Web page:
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British citizenship - points test for earned citizenship

12 February 2010

In 2009 the UK immigration authorities conducted a public consultation relating to the proposed introduction of the earned citizenship points scheme. As part of the consultation the UKBA analysed the 2,201 written responses and published the results of the analysis on 10 February 2010.

The Borders, Citizenship and Immigration Act 2009 sets the framework for reforming the journey to citizenship, and the proposals in the consultation take the government's reform of the UK immigration system to the next stage - strengthening the control of those coming permanently to the UK, while supporting integration and managing the impacts of migration.

The following points were concluded:

Most of the participants agreed that having a points test was sound in principle, however there were some concerns raised regarding the ability to objectively assess points for concepts such as integration, adoption of British values and other aspects such as artistic merit. Some participants felt that any list would discriminate against someone.

It was agreed that points should not be awarded for attending orientation days. There were concerns that certain professions with a social value but comparatively low financial reward would be disadvantaged. Points for qualifications would need careful vetting of the qualifications or awarding institutions. Those in favour of a points test were keen to award points for English language proficiency. Concern was expressed over how the UKBA would operate points for location.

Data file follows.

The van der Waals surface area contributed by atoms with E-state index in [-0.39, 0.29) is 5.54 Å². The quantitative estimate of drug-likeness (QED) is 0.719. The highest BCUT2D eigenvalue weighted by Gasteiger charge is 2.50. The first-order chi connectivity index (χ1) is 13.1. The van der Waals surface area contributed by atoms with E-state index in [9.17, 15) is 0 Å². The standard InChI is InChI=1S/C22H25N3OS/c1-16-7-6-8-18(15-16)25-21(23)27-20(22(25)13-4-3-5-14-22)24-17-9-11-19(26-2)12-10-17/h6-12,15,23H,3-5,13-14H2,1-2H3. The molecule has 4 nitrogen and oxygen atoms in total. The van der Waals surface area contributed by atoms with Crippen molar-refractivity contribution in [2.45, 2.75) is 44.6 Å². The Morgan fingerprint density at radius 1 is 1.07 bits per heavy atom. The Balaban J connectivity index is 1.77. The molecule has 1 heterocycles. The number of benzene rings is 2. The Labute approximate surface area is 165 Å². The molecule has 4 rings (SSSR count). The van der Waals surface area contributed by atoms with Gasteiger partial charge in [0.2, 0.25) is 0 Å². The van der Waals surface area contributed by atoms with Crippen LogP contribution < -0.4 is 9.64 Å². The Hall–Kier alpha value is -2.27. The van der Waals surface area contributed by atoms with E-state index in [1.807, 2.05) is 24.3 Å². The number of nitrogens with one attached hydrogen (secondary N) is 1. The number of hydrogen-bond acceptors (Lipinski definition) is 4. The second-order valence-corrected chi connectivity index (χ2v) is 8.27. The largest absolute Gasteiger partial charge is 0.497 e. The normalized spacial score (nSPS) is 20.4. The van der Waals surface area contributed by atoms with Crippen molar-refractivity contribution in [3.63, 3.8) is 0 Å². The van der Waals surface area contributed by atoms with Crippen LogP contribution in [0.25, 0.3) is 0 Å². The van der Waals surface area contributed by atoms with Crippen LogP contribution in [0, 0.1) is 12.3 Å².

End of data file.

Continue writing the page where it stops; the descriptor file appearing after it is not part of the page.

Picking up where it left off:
The majority of participants disagreed on the idea of awarding points based on volunteering. Issues raised included: creating an administrative and financial burden; potentially a high number of Criminal Record Bureau checks would be needed; some migrants would not have time to volunteer; it could be divisive if migrants are rewarded for volunteering whilst other members of society receive no reward. The availability of volunteering opportunities in some areas was also a concern.

The overwhelming consensus was that while deduction of points for not meeting certain goals might be a good idea in principle, it would be difficult to objectively operate and could be unfair to some migrants.Some participants thought that an overarching criminality policy was preferable to a deduction of points. Others suggested that there should be a deduction for failure to integrate and adopt British values (attend school, pay taxes, obey the law, follow rules etc).

Views were divided on whether there should be one or two English and Knowledge of Life Tests. Some participants suggested that Local Authorities might carry out assessments – rather than formal tests - when people register their citizenship application.

Many participants thought the Knowledge of Life test needed revisions and should be more focused on the information migrants need to live successfully in the community.

There was a general support for testing reading, written and spoken English skills and that the standard expected should be higher. Many participants stated that there should be more focus on conversational English necessary in real life.

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Migra & Co is a private immigration company, regulated by the Office of the Immigration Services Commissioner (OISC), reference number F200900038. This website is not a government website and as such, we are not linked or affiliated with the UK Visas and Immigration. We offer expert legal advice and flexible tailored solutions to both private and corporate clients to ensure that their immigration needs are met. If you wish to download or prepare a UK visa application form, you can do so free of charge by visiting the Official UKVI website.